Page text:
The NIHR aims to improve the health and wealth of the UK through research. Its mission is to provide a health research system in which the NHS supports outstanding individuals working in world-class facilities, conducting leading-edge research focused on the needs of patients and the public.
The NIHR supports research from laboratory bench to bedside for the benefit of patients and the economy. It works with patients and the public to shape the research agenda, finding new ways of preventing, identifying and treating ill health, evaluating the effectiveness and impact of new healthcare treatments, and ensures that the best possible evidence is available to inform decisions about health and social care.
The HIC is a collaboration between five leading NHS trusts, each of which has a strong relationship with a partner university. These relationships have been strengthened and supported by the NIHR, in particular through the establishment of NIHR Biomedical Research Centres (BRCs) within each trust. It is the BRCs that provide the focal points for the HIC collaboration, bringing together clinical, scientific, and informatics expertise at each trust to improve the quality and availability of patient information.
The aims of the HIC are:
To establish and maintain catalogued, comparable, comprehensive flows of patient data at each trust.
Catalogued, in that the context of collection, the intended interpretation, or the provenance of the data is properly recorded and understood.
Comparable, in that unnecessary differences in the way in which data is recorded, processed, and represented are reduced or eliminated.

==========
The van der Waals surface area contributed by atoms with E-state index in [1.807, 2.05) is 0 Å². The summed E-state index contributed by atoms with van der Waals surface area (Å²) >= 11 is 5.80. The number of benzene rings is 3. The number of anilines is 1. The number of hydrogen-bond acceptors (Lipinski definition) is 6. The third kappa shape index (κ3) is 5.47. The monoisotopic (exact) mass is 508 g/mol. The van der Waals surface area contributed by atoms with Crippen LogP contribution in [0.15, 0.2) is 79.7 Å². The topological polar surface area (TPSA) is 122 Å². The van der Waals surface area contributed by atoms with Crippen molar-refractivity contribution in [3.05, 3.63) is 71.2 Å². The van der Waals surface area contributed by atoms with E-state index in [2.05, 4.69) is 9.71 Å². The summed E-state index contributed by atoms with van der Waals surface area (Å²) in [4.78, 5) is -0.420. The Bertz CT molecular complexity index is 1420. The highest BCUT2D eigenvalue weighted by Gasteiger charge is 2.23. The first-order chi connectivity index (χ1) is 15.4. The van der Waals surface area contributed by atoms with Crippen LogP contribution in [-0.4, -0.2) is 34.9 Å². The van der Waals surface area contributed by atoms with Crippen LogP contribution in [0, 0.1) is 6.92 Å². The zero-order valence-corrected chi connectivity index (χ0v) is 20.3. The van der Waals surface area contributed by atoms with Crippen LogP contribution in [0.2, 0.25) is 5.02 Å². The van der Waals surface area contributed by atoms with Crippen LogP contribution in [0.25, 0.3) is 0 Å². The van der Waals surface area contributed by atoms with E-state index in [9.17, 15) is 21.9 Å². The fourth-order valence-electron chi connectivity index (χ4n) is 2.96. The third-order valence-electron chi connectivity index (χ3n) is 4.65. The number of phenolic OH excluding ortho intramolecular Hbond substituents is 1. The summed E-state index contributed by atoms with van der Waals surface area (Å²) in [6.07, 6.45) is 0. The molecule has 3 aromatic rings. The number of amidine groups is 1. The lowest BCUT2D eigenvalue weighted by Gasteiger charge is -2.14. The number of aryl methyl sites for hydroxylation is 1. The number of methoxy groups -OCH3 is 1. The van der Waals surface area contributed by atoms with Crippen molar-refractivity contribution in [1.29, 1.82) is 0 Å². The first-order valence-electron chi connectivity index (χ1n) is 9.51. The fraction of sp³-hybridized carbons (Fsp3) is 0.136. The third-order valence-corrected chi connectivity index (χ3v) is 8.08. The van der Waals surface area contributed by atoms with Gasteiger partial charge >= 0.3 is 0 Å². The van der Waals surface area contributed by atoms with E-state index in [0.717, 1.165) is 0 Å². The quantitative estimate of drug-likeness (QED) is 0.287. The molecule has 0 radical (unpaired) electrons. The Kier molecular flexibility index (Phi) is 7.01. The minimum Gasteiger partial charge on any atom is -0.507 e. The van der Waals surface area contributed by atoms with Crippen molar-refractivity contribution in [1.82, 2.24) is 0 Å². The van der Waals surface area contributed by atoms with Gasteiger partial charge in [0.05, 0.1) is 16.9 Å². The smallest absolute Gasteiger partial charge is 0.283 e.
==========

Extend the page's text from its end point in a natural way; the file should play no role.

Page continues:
Comprehensive, in that the flows contain all of the core information needed for high quality care, service evaluation, and translational research.
To create a governance framework for data sharing and re-use across the trusts and partner organisations, including:
a data sharing agreement, allowing for the transfer of identified and/or identified information between trusts.
an agreed publication policy, ensuring that contributors across the collaborative receive appropriate credit.
a shared approach to research collaboration and intellectual property, streamlining the process of data re-use for scientific progress and patient benefit.
An additional aim is to demonstrate this new capability – the data flows and the governance framework – through the delivery of a number of exemplar research studies, one in each of five specific therapeutic areas.
The HIC was formed by five NHS trusts, each with a university partner:
Three other NHS trusts are working with the collaborative:
Royal Marsden NHS Foundation Trust
Kings College Hospital NHS Foundation Trust
Royal Brompton & Harefield NHS Foundation Trust
The development of the HIC capability has focused on five therapeutic areas, chosen for their importance to patients and the NHS and also for the different challenges that they present in terms of data quality and availability:
acute coronary syndromes
Each of these areas represents a current theme of HIC activity.
The success of the programme has led to an increase in scope, with data now also being collected for prostate, breast, colorectal, and lung cancer. Data is also being collected on a wider range of infectious diseases.